Sister Mary was Father Walden’s right-hand “man.” She certainly was the power behind the throne … making sure that all activities would be successful. Sister Mary made numerous phone calls and home visits in the parish, inviting parishioners to become more active in the parish. She and Father Walden taught the Inquiry Classes which were held Sunday afternoons. She visited parishioners in the hospital, prepared and played the music at the Saturday evening Masses and, perhaps not known to most, she took attendance at every single Mass. If a parishioner missed more than three Sundays, she had Father Walden sign “Missing You” cards and she dropped them into the mail.
Sister Mary was so compassionate and caring. When someone rang the Rectory doorbell with a need, she responded as best she could with many bags of food and invitations to attend Mass at Holy Angels. She was the contact person for the Choir and was so proud of them and their achievements. She delighted in hearing them both at practice and at the liturgical celebrations; when she was able she attended their concerts away from the parish. Father Walden could be active in various organizations and be gone preaching Revivals because he knew the parish was in “good hands” with Sister Mary being there. She took care of everything… arranged for priests to come in and celebrate the liturgy; supervised the volunteers in the Rectory; spent hours recording valuable information on the computer. It was her job to record all the baptisms, First Holy Communions, Confirmations, weddings and deaths. She was very exacting knowing these records were so important.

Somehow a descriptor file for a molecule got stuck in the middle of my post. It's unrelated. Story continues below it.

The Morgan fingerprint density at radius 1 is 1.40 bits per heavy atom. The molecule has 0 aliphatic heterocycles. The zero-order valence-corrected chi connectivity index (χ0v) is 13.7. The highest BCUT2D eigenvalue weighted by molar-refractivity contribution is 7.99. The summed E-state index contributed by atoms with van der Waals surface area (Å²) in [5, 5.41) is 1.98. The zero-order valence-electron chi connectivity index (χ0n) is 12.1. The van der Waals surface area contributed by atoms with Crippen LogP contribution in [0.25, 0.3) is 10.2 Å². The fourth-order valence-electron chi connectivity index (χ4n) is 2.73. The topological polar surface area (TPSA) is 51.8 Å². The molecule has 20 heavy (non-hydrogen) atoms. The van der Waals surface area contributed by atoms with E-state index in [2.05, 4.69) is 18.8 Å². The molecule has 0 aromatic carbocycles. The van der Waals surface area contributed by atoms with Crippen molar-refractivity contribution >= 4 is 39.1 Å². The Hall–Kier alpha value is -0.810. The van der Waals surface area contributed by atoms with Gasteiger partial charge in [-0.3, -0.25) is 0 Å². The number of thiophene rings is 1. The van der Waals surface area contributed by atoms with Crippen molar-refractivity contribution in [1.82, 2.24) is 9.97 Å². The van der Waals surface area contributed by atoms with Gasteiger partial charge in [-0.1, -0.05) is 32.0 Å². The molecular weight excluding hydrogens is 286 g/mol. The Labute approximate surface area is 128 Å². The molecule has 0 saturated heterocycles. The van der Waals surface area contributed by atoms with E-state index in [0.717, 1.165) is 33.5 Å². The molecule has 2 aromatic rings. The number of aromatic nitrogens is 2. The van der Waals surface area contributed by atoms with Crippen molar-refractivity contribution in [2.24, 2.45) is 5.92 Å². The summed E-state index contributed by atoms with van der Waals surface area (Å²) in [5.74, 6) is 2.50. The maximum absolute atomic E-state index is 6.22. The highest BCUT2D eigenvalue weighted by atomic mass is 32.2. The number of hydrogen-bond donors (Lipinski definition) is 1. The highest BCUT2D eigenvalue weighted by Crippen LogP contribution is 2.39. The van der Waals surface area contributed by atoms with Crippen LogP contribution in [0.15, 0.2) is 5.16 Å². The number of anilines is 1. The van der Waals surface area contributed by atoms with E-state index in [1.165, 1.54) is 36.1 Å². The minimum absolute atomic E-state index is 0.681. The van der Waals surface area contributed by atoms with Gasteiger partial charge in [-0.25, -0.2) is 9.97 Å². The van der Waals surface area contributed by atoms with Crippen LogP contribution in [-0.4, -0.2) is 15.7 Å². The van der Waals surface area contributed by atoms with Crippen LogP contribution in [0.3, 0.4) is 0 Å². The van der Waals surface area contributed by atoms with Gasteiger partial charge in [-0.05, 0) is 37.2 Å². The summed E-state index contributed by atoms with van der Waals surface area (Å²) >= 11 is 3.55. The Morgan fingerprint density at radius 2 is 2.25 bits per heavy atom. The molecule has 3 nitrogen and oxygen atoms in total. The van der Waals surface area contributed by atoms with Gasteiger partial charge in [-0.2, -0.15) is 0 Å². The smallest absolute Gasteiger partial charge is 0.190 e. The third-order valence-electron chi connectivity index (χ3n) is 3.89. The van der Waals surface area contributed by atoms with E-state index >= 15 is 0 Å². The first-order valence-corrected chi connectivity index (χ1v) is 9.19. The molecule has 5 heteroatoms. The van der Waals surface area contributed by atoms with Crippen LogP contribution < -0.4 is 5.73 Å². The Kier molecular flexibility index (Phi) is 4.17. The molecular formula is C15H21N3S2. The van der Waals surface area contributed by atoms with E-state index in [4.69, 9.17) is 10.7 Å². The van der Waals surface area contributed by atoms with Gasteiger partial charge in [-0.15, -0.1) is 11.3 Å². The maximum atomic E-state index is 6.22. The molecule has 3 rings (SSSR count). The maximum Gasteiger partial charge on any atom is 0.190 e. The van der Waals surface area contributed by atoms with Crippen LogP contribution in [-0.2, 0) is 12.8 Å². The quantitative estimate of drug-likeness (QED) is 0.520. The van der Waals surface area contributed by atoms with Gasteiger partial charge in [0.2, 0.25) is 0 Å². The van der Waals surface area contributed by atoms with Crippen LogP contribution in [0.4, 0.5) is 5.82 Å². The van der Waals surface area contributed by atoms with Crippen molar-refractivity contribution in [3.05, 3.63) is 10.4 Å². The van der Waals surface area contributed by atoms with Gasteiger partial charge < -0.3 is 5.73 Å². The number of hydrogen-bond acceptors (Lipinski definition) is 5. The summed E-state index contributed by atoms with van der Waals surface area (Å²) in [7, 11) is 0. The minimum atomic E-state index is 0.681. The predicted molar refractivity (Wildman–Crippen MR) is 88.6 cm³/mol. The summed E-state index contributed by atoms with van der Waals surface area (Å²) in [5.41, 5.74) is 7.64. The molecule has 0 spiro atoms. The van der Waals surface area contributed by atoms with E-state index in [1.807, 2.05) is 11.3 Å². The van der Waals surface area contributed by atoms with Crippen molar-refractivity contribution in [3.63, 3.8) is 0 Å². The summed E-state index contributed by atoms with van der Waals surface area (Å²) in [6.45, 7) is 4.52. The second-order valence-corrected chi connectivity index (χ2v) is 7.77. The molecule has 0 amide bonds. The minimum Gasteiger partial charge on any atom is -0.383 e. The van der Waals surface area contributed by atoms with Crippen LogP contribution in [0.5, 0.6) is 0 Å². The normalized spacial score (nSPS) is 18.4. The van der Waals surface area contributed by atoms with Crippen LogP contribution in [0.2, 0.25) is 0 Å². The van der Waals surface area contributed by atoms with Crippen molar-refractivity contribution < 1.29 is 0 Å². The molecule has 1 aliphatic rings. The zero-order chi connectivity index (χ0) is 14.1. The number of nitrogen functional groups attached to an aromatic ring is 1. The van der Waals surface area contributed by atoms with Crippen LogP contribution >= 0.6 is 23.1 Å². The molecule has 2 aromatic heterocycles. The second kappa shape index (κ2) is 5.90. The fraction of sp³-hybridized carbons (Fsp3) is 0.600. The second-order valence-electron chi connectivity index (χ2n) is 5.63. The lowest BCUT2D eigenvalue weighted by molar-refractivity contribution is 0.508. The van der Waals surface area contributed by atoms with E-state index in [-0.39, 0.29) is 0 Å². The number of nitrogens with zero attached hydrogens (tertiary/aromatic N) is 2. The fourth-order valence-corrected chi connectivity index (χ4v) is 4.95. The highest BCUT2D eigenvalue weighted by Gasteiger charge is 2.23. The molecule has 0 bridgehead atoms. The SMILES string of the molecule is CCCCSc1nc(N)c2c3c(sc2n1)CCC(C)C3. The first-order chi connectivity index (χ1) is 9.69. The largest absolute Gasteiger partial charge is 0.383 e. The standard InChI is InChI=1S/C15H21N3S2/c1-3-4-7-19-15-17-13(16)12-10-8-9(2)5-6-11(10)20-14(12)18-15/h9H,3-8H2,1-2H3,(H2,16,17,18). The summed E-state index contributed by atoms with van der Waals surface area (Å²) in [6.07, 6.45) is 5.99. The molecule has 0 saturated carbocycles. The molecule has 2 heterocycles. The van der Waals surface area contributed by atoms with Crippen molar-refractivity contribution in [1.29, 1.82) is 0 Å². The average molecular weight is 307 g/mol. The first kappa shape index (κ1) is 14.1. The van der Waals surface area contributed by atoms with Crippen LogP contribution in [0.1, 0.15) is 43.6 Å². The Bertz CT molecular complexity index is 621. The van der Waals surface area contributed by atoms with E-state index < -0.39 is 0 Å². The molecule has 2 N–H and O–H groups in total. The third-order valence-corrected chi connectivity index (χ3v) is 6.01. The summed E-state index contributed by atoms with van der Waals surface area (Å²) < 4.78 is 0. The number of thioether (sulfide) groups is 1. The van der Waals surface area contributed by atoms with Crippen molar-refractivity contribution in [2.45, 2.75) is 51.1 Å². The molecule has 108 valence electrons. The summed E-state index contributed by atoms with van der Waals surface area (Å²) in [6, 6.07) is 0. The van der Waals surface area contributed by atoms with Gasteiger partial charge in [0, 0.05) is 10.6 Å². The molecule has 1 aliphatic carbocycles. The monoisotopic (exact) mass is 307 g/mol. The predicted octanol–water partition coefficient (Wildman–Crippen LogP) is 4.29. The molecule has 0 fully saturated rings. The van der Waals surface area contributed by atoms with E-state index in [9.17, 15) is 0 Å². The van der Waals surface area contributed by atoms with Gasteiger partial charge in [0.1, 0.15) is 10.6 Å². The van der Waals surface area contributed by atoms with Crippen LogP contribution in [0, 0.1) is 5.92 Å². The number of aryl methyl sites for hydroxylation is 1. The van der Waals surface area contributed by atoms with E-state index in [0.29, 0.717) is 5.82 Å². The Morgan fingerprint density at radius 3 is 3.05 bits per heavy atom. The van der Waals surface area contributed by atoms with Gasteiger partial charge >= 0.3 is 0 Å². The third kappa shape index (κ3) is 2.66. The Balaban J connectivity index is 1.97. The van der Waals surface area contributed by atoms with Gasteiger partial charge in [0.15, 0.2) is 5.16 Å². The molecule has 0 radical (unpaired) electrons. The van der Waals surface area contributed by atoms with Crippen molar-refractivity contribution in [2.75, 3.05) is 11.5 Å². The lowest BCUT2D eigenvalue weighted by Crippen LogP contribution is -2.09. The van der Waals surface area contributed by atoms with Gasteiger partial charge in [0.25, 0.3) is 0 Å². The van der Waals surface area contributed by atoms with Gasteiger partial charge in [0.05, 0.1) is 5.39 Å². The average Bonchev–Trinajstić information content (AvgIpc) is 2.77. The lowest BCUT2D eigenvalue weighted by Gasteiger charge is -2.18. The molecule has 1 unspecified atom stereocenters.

Sister Mary saw the parish grow; she wanted the parishioners to grow as black Catholics; she was concerned that parishioners resonate with Pope Paul’s quote, “enrich the Church with your gift of blackness.” For many years either she or the volunteers she recruited wrote the Black History Worship Service which was proclaimed at the beginning of Sunday Morning Mass.